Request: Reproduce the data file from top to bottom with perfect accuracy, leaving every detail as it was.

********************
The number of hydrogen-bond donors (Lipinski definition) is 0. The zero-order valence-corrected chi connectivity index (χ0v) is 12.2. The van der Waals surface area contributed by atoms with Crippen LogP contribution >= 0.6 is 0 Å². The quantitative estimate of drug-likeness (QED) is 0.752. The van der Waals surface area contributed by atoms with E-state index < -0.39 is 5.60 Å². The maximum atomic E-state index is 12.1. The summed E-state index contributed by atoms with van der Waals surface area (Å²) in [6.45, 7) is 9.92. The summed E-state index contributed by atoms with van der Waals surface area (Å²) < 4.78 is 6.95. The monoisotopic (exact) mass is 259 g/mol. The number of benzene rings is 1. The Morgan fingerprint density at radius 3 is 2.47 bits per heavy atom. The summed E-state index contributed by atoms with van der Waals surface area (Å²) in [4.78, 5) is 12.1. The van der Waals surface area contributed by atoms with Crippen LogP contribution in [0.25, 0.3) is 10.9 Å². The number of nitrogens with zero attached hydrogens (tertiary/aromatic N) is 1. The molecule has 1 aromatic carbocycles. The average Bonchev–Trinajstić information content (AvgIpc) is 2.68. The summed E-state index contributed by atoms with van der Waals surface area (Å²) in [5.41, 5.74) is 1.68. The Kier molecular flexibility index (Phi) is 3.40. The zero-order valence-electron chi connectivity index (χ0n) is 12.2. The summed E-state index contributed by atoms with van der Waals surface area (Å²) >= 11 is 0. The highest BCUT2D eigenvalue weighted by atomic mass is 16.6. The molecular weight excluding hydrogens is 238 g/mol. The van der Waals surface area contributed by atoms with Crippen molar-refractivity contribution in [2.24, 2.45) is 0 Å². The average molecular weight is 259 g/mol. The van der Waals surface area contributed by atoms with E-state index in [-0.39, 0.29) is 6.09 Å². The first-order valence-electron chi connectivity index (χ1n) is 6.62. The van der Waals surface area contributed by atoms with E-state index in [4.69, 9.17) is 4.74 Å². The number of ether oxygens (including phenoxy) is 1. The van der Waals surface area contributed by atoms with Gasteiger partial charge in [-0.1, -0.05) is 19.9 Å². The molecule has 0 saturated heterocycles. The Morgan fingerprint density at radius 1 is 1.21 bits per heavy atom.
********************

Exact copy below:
The number of hydrogen-bond donors (Lipinski definition) is 0. The zero-order valence-corrected chi connectivity index (χ0v) is 12.2. The van der Waals surface area contributed by atoms with Crippen LogP contribution >= 0.6 is 0 Å². The quantitative estimate of drug-likeness (QED) is 0.752. The van der Waals surface area contributed by atoms with E-state index < -0.39 is 5.60 Å². The maximum atomic E-state index is 12.1. The summed E-state index contributed by atoms with van der Waals surface area (Å²) in [6.45, 7) is 9.92. The summed E-state index contributed by atoms with van der Waals surface area (Å²) < 4.78 is 6.95. The monoisotopic (exact) mass is 259 g/mol. The number of benzene rings is 1. The Morgan fingerprint density at radius 3 is 2.47 bits per heavy atom. The summed E-state index contributed by atoms with van der Waals surface area (Å²) in [4.78, 5) is 12.1. The van der Waals surface area contributed by atoms with Crippen LogP contribution in [0.25, 0.3) is 10.9 Å². The number of nitrogens with zero attached hydrogens (tertiary/aromatic N) is 1. The molecule has 1 aromatic carbocycles. The average Bonchev–Trinajstić information content (AvgIpc) is 2.68. The summed E-state index contributed by atoms with van der Waals surface area (Å²) in [5.41, 5.74) is 1.68. The Kier molecular flexibility index (Phi) is 3.40. The zero-order valence-electron chi connectivity index (χ0n) is 12.2. The summed E-state index contributed by atoms with van der Waals surface area (Å²) >= 11 is 0. The highest BCUT2D eigenvalue weighted by atomic mass is 16.6. The molecular weight excluding hydrogens is 238 g/mol. The van der Waals surface area contributed by atoms with Crippen molar-refractivity contribution in [2.24, 2.45) is 0 Å². The average molecular weight is 259 g/mol. The van der Waals surface area contributed by atoms with E-state index in [-0.39, 0.29) is 6.09 Å². The first-order valence-electron chi connectivity index (χ1n) is 6.62. The van der Waals surface area contributed by atoms with E-state index in [4.69, 9.17) is 4.74 Å². The number of ether oxygens (including phenoxy) is 1. The van der Waals surface area contributed by atoms with Gasteiger partial charge in [-0.1, -0.05) is 19.9 Å². The molecule has 0 saturated heterocycles. The Morgan fingerprint density at radius 1 is 1.21 bits per heavy atom.